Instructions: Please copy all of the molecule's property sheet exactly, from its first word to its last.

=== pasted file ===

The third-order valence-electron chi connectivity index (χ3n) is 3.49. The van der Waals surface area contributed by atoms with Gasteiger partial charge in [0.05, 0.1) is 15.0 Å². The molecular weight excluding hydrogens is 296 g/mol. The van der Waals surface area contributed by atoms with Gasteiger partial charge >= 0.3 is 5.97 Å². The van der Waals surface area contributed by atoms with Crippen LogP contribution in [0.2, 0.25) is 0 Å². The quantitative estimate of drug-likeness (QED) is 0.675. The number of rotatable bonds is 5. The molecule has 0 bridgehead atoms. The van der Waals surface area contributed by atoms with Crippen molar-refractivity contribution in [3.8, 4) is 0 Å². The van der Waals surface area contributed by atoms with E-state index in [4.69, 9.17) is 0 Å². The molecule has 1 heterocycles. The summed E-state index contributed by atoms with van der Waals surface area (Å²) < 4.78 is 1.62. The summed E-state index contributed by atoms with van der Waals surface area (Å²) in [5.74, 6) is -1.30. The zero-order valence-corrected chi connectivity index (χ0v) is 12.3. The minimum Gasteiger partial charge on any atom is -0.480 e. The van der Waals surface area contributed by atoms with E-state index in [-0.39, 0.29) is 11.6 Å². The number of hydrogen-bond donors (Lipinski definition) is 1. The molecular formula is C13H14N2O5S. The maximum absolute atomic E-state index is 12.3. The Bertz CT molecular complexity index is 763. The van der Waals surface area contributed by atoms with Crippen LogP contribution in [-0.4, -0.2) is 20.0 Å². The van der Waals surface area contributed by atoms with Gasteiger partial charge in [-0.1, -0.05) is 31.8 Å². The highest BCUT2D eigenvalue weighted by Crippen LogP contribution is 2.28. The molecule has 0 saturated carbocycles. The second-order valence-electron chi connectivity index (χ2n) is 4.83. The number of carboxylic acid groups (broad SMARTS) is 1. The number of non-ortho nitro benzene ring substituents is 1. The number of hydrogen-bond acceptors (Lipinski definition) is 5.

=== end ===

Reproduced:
The third-order valence-electron chi connectivity index (χ3n) is 3.49. The van der Waals surface area contributed by atoms with Gasteiger partial charge in [0.05, 0.1) is 15.0 Å². The molecular weight excluding hydrogens is 296 g/mol. The van der Waals surface area contributed by atoms with Gasteiger partial charge >= 0.3 is 5.97 Å². The van der Waals surface area contributed by atoms with Crippen LogP contribution in [0.2, 0.25) is 0 Å². The quantitative estimate of drug-likeness (QED) is 0.675. The number of rotatable bonds is 5. The molecule has 0 bridgehead atoms. The van der Waals surface area contributed by atoms with Crippen molar-refractivity contribution in [3.8, 4) is 0 Å². The van der Waals surface area contributed by atoms with E-state index in [4.69, 9.17) is 0 Å². The molecule has 1 heterocycles. The summed E-state index contributed by atoms with van der Waals surface area (Å²) < 4.78 is 1.62. The summed E-state index contributed by atoms with van der Waals surface area (Å²) in [5.74, 6) is -1.30. The zero-order valence-corrected chi connectivity index (χ0v) is 12.3. The minimum Gasteiger partial charge on any atom is -0.480 e. The van der Waals surface area contributed by atoms with E-state index in [-0.39, 0.29) is 11.6 Å². The number of hydrogen-bond donors (Lipinski definition) is 1. The molecular formula is C13H14N2O5S. The maximum absolute atomic E-state index is 12.3. The Bertz CT molecular complexity index is 763. The van der Waals surface area contributed by atoms with Crippen LogP contribution in [-0.4, -0.2) is 20.0 Å². The van der Waals surface area contributed by atoms with Gasteiger partial charge in [-0.1, -0.05) is 31.8 Å². The highest BCUT2D eigenvalue weighted by Crippen LogP contribution is 2.28. The molecule has 0 saturated carbocycles. The second-order valence-electron chi connectivity index (χ2n) is 4.83. The number of carboxylic acid groups (broad SMARTS) is 1. The number of non-ortho nitro benzene ring substituents is 1. The number of hydrogen-bond acceptors (Lipinski definition) is 5.